Know the history of the region. This is something that community-led crisis responders say to those coming into a region impacted by crisis. But most histories are written by the colonizers, and so the role of educator also falls on the shoulders of those fighting to survive.
At the Crisis Convening event in Newark, New Jersey, Puerto Rican participants Jessica, Luis, and Raquela gave a brief history of Puerto Rico to a room of folks interested in community-led crisis response and environmental justice. What follows is adapted from their presentation.
Puerto Rico was colonized by the Spanish for 400 years. Just as the fight for independence was taking hold, the Spanish-American War ended and Puerto Rico fell under United States rule. Our timeline begins there, in 1898. It is a story of resistance, industrialization, imposed poverty and debt, diminished schooling, imprisonment, bombs hidden on beaches, and a growing demand for self-sufficiency.
In 1917, Puerto Ricans were granted citizenship, but in a different category. It meant that residents could receive financial aid for education, but men who did so could be eligible for the draft. Puerto Ricans still couldn't elect anyone who has a hand in American politics: no congressional or presidential votes. While elections for local positions would occur, the U.S. ultimately had veto power to override their votes.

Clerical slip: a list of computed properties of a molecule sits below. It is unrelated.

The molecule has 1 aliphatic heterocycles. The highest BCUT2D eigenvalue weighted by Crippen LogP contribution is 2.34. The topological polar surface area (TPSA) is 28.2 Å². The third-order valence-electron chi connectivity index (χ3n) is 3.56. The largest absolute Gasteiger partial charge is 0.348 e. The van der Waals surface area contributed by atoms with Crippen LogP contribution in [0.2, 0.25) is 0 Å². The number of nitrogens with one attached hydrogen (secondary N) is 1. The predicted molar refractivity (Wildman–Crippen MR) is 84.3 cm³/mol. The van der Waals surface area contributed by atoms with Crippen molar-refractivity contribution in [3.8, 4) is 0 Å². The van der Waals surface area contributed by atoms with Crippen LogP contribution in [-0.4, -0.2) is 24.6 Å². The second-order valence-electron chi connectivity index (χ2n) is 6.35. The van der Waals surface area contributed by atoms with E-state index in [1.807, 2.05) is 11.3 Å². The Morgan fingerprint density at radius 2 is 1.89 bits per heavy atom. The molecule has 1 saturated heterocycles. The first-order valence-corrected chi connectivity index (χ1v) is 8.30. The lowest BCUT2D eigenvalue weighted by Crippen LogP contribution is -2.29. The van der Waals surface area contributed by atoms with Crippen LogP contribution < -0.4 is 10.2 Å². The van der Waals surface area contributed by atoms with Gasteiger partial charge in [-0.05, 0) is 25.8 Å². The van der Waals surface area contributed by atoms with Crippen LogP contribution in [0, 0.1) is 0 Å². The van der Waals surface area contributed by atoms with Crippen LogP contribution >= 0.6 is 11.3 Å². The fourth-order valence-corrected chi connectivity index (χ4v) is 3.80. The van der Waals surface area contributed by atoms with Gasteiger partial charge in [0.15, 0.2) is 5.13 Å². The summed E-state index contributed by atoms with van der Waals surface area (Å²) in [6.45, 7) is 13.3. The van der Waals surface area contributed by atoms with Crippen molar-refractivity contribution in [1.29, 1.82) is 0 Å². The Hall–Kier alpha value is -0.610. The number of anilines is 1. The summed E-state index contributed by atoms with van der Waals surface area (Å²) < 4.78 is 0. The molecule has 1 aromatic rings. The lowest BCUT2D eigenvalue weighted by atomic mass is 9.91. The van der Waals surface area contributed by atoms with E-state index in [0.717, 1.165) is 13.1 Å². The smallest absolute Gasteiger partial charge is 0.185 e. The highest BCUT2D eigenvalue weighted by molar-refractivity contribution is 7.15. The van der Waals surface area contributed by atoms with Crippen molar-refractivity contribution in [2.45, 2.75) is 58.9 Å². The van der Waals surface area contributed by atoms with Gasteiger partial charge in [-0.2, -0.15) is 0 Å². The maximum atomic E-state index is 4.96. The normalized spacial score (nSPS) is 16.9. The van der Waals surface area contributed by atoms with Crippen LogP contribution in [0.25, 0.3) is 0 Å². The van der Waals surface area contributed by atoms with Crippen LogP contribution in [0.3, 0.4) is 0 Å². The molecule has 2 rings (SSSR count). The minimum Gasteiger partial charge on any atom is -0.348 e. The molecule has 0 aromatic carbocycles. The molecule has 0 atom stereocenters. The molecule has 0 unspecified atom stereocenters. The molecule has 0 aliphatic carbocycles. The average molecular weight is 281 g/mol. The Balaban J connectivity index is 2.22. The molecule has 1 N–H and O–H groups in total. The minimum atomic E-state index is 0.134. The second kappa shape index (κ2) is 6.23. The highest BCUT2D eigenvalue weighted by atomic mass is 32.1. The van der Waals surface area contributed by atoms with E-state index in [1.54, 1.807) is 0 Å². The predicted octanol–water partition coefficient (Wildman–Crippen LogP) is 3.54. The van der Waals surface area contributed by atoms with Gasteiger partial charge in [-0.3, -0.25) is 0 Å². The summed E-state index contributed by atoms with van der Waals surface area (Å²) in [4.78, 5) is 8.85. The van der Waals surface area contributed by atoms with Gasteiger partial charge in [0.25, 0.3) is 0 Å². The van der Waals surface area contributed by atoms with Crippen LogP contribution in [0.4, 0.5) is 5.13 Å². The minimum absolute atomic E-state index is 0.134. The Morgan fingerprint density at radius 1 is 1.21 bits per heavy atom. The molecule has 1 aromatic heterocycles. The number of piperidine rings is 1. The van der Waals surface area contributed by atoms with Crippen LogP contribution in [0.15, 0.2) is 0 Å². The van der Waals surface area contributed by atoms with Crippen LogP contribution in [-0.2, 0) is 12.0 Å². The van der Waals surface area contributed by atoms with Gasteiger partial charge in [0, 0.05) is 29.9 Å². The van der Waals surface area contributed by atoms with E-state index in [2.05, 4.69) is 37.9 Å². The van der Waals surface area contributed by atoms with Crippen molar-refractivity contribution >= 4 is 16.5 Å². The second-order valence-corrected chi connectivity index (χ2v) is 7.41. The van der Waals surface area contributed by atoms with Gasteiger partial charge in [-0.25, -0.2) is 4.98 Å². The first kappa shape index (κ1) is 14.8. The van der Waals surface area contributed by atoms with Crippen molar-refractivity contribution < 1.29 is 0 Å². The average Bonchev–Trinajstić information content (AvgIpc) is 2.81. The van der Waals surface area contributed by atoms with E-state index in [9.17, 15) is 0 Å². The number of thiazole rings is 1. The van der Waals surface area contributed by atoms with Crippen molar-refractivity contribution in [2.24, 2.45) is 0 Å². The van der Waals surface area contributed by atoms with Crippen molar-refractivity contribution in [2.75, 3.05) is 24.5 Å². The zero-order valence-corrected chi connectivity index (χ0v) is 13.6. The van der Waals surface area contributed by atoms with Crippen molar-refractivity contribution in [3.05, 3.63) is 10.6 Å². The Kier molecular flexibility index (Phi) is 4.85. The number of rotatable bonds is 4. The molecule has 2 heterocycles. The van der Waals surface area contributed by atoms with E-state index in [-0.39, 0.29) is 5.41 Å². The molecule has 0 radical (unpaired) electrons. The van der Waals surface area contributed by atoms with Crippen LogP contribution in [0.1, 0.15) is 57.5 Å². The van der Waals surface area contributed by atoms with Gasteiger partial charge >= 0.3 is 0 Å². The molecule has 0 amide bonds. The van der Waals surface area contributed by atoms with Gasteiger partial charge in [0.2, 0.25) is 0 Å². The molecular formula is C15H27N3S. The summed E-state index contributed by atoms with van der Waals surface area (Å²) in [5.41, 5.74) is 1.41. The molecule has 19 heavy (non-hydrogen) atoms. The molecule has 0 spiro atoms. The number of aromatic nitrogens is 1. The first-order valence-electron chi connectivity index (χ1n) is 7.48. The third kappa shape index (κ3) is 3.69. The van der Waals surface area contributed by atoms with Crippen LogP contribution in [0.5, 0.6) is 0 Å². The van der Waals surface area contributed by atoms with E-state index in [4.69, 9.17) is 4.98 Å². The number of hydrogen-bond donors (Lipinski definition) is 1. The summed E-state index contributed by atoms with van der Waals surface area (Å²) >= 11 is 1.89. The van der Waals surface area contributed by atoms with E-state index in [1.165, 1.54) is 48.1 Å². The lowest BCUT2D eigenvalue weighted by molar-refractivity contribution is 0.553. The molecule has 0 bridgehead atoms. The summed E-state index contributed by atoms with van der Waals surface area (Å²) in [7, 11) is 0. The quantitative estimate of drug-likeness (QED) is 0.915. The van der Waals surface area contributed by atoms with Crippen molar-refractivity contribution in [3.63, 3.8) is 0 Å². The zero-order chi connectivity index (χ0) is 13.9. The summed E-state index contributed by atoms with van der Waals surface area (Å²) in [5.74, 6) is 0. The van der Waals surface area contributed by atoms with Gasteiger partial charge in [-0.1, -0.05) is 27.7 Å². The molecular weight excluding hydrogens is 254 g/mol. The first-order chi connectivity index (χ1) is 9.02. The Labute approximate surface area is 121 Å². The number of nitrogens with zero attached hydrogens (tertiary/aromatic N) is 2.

The United States wanted to show that industrialization could help lift a community out of poverty, but that poverty persisted. In 1920, a new fight for independence began. As part of the push back against this fight, the official language of Puerto Rico, including the language of education, was changed to English, forcing many to drop out of school. After four decades of this, it was finally accepted that it wasn't working, and the primary language in education was changed back to Spanish.
In 1952 came a ray of hope. The United Nations was working to bring independence to "non-self-governing territories" and Puerto Rico was reclassified as an estado libre asociado, or free associated state—though it didn't become a state, nor was it free.
In the 1920s, more than half of Puerto Ricans were in favor of independence. Now that number is far smaller. This might be attributed to the brutal oppression of the independence movement. There is a well-documented history of persecution, killing, and jailing of Puerto Rican nationalists. Oscar López Rivera, Puerto Rico's longest-held political prisoner, was just released after 36 years.
In the 1960s, organizing against the military complex reached a new height. For decades, the U.S. military had used Puerto Rico to test bombs, contraceptives, and Agent Orange—without consent from residents. They even rented out the region for other countries to bomb! Organizers against these practices joined the existing movements for independence.